Last week I began to have a sore throat.  The next day I had a cough.  By Sunday, my biggest day of the week, you know, the only hour pastors work, I had progressed to being very hoarse and congested.  I muddled through church with the help of my sister.  Two days of resting have not alleviated the problem any, and I am facing the rest of the week without much voice yet a lot of talking to do.

Isn't it amazing how much we undervalue something until we don't have it any longer?  I've been without a voice before and it's an occupational hazard for a pastor, but there are usually ways to get around it.  It makes me think about the senses we can lose gradually over the course of our lives and how adaptable we can become.

I've known people who lost their sight and yet enjoyed life to the fullest, not letting their lack of vision slow them down or count them out of life.  I've known many people who have lost their hearing gradually and at times they can be very disagreeable because they feel those around them are becoming frustrated at having to repeat themselves.  Many people do not utilize their hearing aids as they should and so cut themselves out of many conversations.

Then there are those who lose mobility and must depend on others to help them get from place to place or use devices to walk or wheel their way around.  When a person is affected by the loss of sight or hearing or mobility or all three together, life becomes different.  The world becomes a different place.

So what does being without a voice do for me in terms of what ablilities I have?  I can still write, I can still communicate, but it's frustrating not to have the voice I need when I need it.  I feel at the mercy of my immune system and the circumstances of winter and cold temperatures and germs.

What other kinds of changes do we rail against in life?  Usually as we age we gain weight, we lose height because of spinal compression, and what I consider most egregious, our noses and ears keep growing so that we lose whatever proportionality our faces once had.

When I think of being silent, even temporarily, I should be grateful for the gift of silence, but I'm not.  I've become so accustomed to having background noise and music or something playing all the time that to be truly silent is difficult for me.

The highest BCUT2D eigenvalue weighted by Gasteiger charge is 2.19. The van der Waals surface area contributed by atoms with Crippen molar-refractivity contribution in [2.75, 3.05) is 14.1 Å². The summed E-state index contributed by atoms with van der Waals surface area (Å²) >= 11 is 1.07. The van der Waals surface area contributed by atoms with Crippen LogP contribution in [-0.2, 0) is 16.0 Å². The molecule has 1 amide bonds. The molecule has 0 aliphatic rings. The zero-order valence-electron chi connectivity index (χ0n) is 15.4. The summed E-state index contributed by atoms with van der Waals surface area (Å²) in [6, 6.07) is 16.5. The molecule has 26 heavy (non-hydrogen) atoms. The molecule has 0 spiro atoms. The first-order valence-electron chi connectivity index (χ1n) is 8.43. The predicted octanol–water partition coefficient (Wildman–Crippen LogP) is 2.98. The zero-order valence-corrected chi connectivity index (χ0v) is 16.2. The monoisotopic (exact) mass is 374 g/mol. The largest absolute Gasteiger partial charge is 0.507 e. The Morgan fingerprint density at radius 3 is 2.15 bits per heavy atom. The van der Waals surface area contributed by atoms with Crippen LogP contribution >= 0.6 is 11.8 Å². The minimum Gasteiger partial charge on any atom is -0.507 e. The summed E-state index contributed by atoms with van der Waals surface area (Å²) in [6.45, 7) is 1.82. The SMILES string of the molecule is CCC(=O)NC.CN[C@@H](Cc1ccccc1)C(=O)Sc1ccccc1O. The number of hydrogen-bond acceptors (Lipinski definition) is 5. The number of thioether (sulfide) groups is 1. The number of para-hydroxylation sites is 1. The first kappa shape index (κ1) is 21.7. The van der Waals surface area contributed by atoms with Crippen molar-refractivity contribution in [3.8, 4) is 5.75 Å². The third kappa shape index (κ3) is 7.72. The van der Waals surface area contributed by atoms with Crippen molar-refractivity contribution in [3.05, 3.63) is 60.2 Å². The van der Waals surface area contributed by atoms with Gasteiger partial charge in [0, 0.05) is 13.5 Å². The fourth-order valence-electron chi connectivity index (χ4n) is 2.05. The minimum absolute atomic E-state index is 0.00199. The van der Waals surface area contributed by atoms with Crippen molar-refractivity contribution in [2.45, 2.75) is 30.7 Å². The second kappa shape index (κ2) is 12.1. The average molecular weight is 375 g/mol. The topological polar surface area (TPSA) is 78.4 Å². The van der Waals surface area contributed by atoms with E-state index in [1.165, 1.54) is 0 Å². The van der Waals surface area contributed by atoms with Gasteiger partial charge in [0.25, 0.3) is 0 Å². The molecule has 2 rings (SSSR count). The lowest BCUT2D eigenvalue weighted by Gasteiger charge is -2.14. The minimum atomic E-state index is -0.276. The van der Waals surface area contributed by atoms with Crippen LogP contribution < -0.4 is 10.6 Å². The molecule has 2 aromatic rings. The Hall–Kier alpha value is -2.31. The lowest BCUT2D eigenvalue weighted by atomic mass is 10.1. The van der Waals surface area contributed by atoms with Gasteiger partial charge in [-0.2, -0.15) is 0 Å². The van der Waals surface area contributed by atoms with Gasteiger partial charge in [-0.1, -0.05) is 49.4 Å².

How about you?  Do you value silence and quiet time?  I can remember back to my fifth grade class, which was a sort of experimental year where we were allowed to do pretty much what we liked most.  What I liked to do was read, and so I spent most of my time in a chair or in a bean bag with a book.

Even in my regular elementary classes we had what was called Sustained Silent Reading, a mandatory time of reading in class.  I loved that so much more than the lecture of teachers or the chaos of noisy kids.  How I wish I could sustain myself in silence now, but the adult me wants to be busy even when I should rest.  I'm not sure how I became this person and stopped being that girl who loved books and quiet time, but I wish I could go back and warn myself not to lose that ability to be still and be quiet without feeling guilty about it.

 

Last week I began to have a sore throat.  The next day I had a cough.  By Sunday, my biggest day of the week, you know, the only hour pastors work, I had progressed to being very hoarse and congested.  I muddled through church with the help of my sister.  Two days of resting have not alleviated the problem any, and I am facing the rest of the week without much voice yet a lot of talking to do. Isn't it amazing how much we undervalue something until we don't have it any longer?  I've been without a voice before and it's an occupational hazard for a pastor, but there are usually ways to get around it.  It makes me think about the senses we can lose gradually over the course of our lives and how adaptable we can become. I've known people who lost their sight and yet enjoyed life to the fullest, not letting their lack of vision slow them down or count them out of life.  I've known many people who have lost their hearing gradually and at times they can be very disagreeable because they feel those around them are becoming frustrated at having to repeat themselves.  Many people do not utilize their hearing aids as they should and so cut themselves out of many conversations. Then there are those who lose mobility and must depend on others to help them get from place to place or use devices to walk or wheel their way around.  When a person is affected by the loss of sight or hearing or mobility or all three together, life becomes different.  The world becomes a different place. So what does being without a voice do for me in terms of what ablilities I have?  I can still write, I can still communicate, but it's frustrating not to have the voice I need when I need it.  I feel at the mercy of my immune system and the circumstances of winter and cold temperatures and germs. What other kinds of changes do we rail against in life?  Usually as we age we gain weight, we lose height because of spinal compression, and what I consider most egregious, our noses and ears keep growing so that we lose whatever proportionality our faces once had. When I think of being silent, even temporarily, I should be grateful for the gift of silence, but I'm not.  I've become so accustomed to having background noise and music or something playing all the time that to be truly silent is difficult for me. How about you?  Do you value silence and quiet time?  I can remember back to my fifth grade class, which was a sort of experimental year where we were allowed to do pretty much what we liked most.  What I liked to do was read, and so I spent most of my time in a chair or in a bean bag with a book. Even in my regular elementary classes we had what was called Sustained Silent Reading, a mandatory time of reading in class.  I loved that so much more than the lecture of teachers or the chaos of noisy kids.  How I wish I could sustain myself in silence now, but the adult me wants to be busy even when I should rest.  I'm not sure how I became this person and stopped being that girl who loved books and quiet time, but I wish I could go back and warn myself not to lose that ability to be still and be quiet without feeling guilty about it.